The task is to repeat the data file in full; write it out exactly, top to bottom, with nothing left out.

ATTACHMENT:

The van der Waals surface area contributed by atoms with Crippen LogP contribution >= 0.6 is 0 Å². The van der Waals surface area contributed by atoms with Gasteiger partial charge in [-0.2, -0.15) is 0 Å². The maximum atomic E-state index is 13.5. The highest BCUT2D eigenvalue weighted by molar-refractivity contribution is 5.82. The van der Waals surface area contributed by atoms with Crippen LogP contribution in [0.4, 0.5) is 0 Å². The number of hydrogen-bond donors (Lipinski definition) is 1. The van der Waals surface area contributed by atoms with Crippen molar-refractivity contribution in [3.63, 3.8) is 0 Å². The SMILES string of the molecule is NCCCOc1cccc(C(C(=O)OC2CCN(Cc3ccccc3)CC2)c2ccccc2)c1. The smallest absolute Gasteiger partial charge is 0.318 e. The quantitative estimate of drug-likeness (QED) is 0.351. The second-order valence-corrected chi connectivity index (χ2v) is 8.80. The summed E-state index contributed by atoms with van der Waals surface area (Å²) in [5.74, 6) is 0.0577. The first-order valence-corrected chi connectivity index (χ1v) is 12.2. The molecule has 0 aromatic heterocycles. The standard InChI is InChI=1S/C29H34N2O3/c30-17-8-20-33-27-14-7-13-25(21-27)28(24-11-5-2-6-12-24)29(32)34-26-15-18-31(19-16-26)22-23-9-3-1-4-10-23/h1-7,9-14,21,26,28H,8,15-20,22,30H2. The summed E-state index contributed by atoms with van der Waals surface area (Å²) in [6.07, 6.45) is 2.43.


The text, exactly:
The van der Waals surface area contributed by atoms with Crippen LogP contribution >= 0.6 is 0 Å². The van der Waals surface area contributed by atoms with Gasteiger partial charge in [-0.2, -0.15) is 0 Å². The maximum atomic E-state index is 13.5. The highest BCUT2D eigenvalue weighted by molar-refractivity contribution is 5.82. The van der Waals surface area contributed by atoms with Crippen LogP contribution in [0.4, 0.5) is 0 Å². The number of hydrogen-bond donors (Lipinski definition) is 1. The van der Waals surface area contributed by atoms with Crippen molar-refractivity contribution in [3.63, 3.8) is 0 Å². The SMILES string of the molecule is NCCCOc1cccc(C(C(=O)OC2CCN(Cc3ccccc3)CC2)c2ccccc2)c1. The smallest absolute Gasteiger partial charge is 0.318 e. The quantitative estimate of drug-likeness (QED) is 0.351. The second-order valence-corrected chi connectivity index (χ2v) is 8.80. The summed E-state index contributed by atoms with van der Waals surface area (Å²) in [5.74, 6) is 0.0577. The first-order valence-corrected chi connectivity index (χ1v) is 12.2. The molecule has 0 aromatic heterocycles. The standard InChI is InChI=1S/C29H34N2O3/c30-17-8-20-33-27-14-7-13-25(21-27)28(24-11-5-2-6-12-24)29(32)34-26-15-18-31(19-16-26)22-23-9-3-1-4-10-23/h1-7,9-14,21,26,28H,8,15-20,22,30H2. The summed E-state index contributed by atoms with van der Waals surface area (Å²) in [6.07, 6.45) is 2.43.